Seth Harris's work is clearly the most distinct within E4, being that it is wholly abstracted. These Untitled pieces all play with color, line, and shape, within somewhat limited square medium-to-small scaled paintings. Reminiscent of a host of abstractionists, Harris pulls subtle tricks to define his own vocabulary, which is softer than most colorfield painters, and less process-oriented than most minimalists. Harris's attention to color evokes both Peter Halley and Josef Albers, his intimacy with line and shape is similar to Ellsworth Kelly, and his miniature details and their effects are an ode to Agnes Martin. Seth Harris' series of mid-range sized Untitled abstractions had the strongest impact of all of the pieces in this exhibition. His color play, repetition, and high quality surfaces are captivating and drag the viewers attention for minutes on each piece.
Tracy Row's work, mostly being portraiture and still lifes, is somewhat of a departure from his older work. These expressive, realistic, documentary images show a maturing of his technical ability and capacity as well as the construction of an overall voice. Including everything from a self-portrait, a fleeting view of a dancer's hands and feet, to an unopened roll of toilet paper, Row gives the viewer a glimpse of a synesthetic memory playing back scenes and emotions through color and constructive brushstrokes. "Thinking" and "Red Face" are particularly strong portraits which evoke much more than the reality from which they were taken. Like the German Expressionist's tones during the turn and first half of the 20th century, Row seems to be highlighting the unspoken aspects of the every day.
Eric Tarr, the bridge between Row's realism and Harris' abstraction, creates pop-surreal images, full of rich color, clean lines, and a penchant for likeness. With motifs to spare, Tarr has the unmistakable ability to popularize and reform nearly any image into a cautious, psychological, and architectural symbol. Pieces like "The Squid and the Whale, Again", "The Outlets, Again", and "Icon and Lust" are good examples of Tarr's immense illustrative talent, command of pastiche, and quiet dark humor. "The Outlets, Again" seems to be one of the most dream-like images, portraying a whitewashed, historic, residential room, with orange electrical cords plugged into every socket, and snaking across the floors and out the windows. Other pieces, like his intriguing portrayals of animals like Sloths and Chimpanzees are more light hearted pieces, which sort of delight in their illustrious images of fur and effortlessly attractive compositions.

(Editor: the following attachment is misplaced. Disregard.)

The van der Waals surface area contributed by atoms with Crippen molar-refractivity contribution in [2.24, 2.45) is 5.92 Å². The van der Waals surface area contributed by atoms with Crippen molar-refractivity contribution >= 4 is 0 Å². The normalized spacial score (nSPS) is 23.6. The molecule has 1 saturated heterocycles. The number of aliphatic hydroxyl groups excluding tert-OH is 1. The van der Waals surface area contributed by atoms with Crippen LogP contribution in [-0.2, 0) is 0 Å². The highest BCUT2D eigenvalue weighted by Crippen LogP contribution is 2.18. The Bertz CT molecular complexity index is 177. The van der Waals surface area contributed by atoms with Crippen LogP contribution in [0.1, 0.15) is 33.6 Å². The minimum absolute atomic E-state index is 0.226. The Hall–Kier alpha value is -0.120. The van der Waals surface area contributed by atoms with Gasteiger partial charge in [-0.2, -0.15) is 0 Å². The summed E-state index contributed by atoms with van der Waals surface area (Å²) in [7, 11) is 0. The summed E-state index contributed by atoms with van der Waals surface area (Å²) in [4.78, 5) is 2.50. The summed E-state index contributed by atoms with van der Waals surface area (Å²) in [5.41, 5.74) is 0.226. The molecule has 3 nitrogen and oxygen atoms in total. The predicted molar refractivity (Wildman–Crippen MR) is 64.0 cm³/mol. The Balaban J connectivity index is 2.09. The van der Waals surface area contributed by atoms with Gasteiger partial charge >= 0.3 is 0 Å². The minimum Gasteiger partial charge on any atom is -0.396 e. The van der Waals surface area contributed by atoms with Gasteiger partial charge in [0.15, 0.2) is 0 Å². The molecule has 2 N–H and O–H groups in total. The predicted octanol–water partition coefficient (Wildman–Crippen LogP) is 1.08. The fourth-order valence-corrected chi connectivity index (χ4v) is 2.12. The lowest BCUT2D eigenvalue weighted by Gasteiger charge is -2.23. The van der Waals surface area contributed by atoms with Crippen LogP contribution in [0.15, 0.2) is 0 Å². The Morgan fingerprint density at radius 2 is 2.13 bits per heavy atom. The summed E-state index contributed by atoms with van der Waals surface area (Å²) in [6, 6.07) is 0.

Combining all of these skills, E4 has been able to stay consistent, relevant, and active. Another part of their artistic ethos is asking the audience to be a part of their art. In this current incarnation, E4 set out an array of supplies, and asked the exhibitions participants to help them create one final collaborative piece. Hopefully E4, and wonderful venues like Lotus Gallery, will continued to challenge and entertain both Fort Wayne's art scene and the general public, starting new dialogues and engaging all parties by asking them to pick apart their complex images and to help them make some new ones.
June 11-July 12